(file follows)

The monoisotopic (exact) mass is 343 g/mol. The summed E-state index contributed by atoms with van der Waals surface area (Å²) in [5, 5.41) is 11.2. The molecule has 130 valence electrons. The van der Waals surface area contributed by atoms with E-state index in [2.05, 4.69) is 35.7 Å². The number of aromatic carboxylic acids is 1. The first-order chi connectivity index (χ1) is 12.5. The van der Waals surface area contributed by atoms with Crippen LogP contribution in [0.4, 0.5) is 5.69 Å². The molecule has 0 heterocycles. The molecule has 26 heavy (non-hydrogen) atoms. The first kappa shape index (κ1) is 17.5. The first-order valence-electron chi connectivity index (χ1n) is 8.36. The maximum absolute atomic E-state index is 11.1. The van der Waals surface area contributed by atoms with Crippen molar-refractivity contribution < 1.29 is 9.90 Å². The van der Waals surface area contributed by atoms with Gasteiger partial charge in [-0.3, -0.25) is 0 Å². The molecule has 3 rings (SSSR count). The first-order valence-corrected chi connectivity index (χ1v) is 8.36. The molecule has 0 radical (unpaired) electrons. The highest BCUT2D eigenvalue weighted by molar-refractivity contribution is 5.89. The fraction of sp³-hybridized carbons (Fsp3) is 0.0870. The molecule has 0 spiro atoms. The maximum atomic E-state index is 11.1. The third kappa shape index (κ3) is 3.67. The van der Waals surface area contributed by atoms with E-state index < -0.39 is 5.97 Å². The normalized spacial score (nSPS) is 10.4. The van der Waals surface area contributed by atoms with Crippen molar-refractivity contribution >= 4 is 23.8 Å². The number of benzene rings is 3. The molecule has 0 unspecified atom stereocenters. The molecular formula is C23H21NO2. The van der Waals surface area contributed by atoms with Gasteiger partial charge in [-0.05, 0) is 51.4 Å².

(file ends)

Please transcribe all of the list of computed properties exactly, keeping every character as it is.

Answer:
The monoisotopic (exact) mass is 343 g/mol. The summed E-state index contributed by atoms with van der Waals surface area (Å²) in [5, 5.41) is 11.2. The molecule has 130 valence electrons. The van der Waals surface area contributed by atoms with E-state index in [2.05, 4.69) is 35.7 Å². The number of aromatic carboxylic acids is 1. The first-order chi connectivity index (χ1) is 12.5. The van der Waals surface area contributed by atoms with Crippen LogP contribution in [0.4, 0.5) is 5.69 Å². The molecule has 0 heterocycles. The molecule has 26 heavy (non-hydrogen) atoms. The first kappa shape index (κ1) is 17.5. The first-order valence-electron chi connectivity index (χ1n) is 8.36. The maximum absolute atomic E-state index is 11.1. The van der Waals surface area contributed by atoms with Crippen molar-refractivity contribution < 1.29 is 9.90 Å². The van der Waals surface area contributed by atoms with Gasteiger partial charge in [-0.3, -0.25) is 0 Å². The molecule has 3 rings (SSSR count). The first-order valence-corrected chi connectivity index (χ1v) is 8.36. The molecule has 0 radical (unpaired) electrons. The highest BCUT2D eigenvalue weighted by molar-refractivity contribution is 5.89. The fraction of sp³-hybridized carbons (Fsp3) is 0.0870. The molecule has 0 spiro atoms. The maximum atomic E-state index is 11.1. The third kappa shape index (κ3) is 3.67. The van der Waals surface area contributed by atoms with E-state index < -0.39 is 5.97 Å². The normalized spacial score (nSPS) is 10.4. The van der Waals surface area contributed by atoms with Crippen molar-refractivity contribution >= 4 is 23.8 Å². The number of benzene rings is 3. The molecule has 0 unspecified atom stereocenters. The molecular formula is C23H21NO2. The van der Waals surface area contributed by atoms with Gasteiger partial charge in [-0.05, 0) is 51.4 Å².